Sen. Michael Bennett (D-CO) raised $2M in the first quarter, California AG and Senate candidate Kamala Harris raised $2.5M, Sen. Roy Blunt (D-MO) raised $1M and his likely opponent Jason Kander raised $780k in six weeks, half a mill for Rep. Gwen Graham (D-FL.)

NYT: Boeing and Delta Spend Millions in Fight Over Export-Import Bank’s Existence –> Boeing and Delta are spending big bucks over the Export-Import fight and their lobbyists have lots of connections to congressional leadership.

National Journal: This Is the End for Washington’s Most Frenzied Lobbying Extravaganza –> “When the Senate reconvenes next week, it is expected to quickly pass the House’s bipartisan deal to permanently end the so-called Medicare ‘doc fix’ — one of Capitol Hill’s least favorite rituals. But while it was a routine headache for lawmakers, it has also been a lobbying bonanza for K Street and the special interests it represents.”

HuffPost: Tom Steyer Launches Effort To Defeat 2016 Climate Denier Candidates –> “Tom Steyer’s climate-focused political group is already gearing up for the 2016 presidential race, announcing on Monday a new effort that will focus on putting Republican candidates on the defense when it comes to global warming.”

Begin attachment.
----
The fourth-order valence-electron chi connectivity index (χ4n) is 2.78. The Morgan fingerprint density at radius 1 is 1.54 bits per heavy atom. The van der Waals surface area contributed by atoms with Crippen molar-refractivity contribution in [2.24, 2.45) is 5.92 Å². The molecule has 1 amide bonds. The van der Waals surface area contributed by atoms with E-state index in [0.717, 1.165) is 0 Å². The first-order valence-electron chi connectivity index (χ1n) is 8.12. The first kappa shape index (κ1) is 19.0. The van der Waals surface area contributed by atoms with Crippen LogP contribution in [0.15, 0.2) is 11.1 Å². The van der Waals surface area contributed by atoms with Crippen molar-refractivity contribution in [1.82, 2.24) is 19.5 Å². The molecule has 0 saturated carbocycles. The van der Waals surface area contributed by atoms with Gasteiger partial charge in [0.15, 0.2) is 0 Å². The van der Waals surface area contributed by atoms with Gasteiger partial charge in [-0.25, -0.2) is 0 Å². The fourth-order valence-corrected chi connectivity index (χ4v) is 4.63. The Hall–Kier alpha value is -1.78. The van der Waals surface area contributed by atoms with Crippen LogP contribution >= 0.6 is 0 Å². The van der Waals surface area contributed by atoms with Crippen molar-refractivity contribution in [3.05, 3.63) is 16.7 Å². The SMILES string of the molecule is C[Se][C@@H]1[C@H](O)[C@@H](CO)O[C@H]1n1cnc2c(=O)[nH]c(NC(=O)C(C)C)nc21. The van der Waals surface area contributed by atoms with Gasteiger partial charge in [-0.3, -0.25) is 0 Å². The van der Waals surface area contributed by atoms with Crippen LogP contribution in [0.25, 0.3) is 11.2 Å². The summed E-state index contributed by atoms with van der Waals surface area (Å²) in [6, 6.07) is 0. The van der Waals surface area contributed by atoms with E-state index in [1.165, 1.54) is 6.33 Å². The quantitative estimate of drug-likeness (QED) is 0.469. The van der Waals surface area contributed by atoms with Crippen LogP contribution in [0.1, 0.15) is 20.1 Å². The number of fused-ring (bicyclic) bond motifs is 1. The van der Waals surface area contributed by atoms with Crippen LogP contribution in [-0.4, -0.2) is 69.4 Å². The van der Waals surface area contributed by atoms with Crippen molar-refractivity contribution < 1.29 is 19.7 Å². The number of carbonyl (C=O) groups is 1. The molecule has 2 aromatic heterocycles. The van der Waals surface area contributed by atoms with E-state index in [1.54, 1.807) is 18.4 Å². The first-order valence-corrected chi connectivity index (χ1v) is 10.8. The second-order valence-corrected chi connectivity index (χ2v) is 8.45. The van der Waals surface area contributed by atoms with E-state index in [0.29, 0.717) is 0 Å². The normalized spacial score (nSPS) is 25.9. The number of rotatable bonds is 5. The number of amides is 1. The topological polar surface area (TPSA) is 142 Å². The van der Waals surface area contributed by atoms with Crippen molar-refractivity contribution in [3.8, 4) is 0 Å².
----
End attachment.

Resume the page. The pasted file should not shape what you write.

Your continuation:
Bloomberg: Joe Biden to Address Secretive Network of Gay Donors –> Joe Biden will speak at Tim Gill’s OutGiving Conference in May.

CNN: Jindal group sent cease and desist letter over ‘American Future’ –> This is kind of funny: “The American Future Fund, an Iowa-based nonprofit with an electioneering arm, American Future Fund Political Action, has sent a cease and desist letter to Jindal’s newly launched political committee, the American Future Project.” Oprah, Uma. Uma, Oprah.

Boston Globe: Not in Kansas anymore –> “O’Neill and Associates, the heavily Democratic public affairs firm based in Boston, is adding to its GOP ranks by bringing on board former Kansas Republican congressman Todd Tiahrt, executives confirmed to the Globe this week.”

WaPo: Climate-change deniers are in retreat –> Dana Milbank takes on ALEC’s attempt to silence opponents over its position on climate change. TPM.


Watch the election results in Ferguson, Missouri tonight. And Chicago’s mayoral run-off!

AP: RI owed $2.2M for late campaign finance reports –> “Nearly 300 ex-candidates and political action committees collectively owe Rhode Island $2.2 million in fines for not filing campaign finance reports on time.”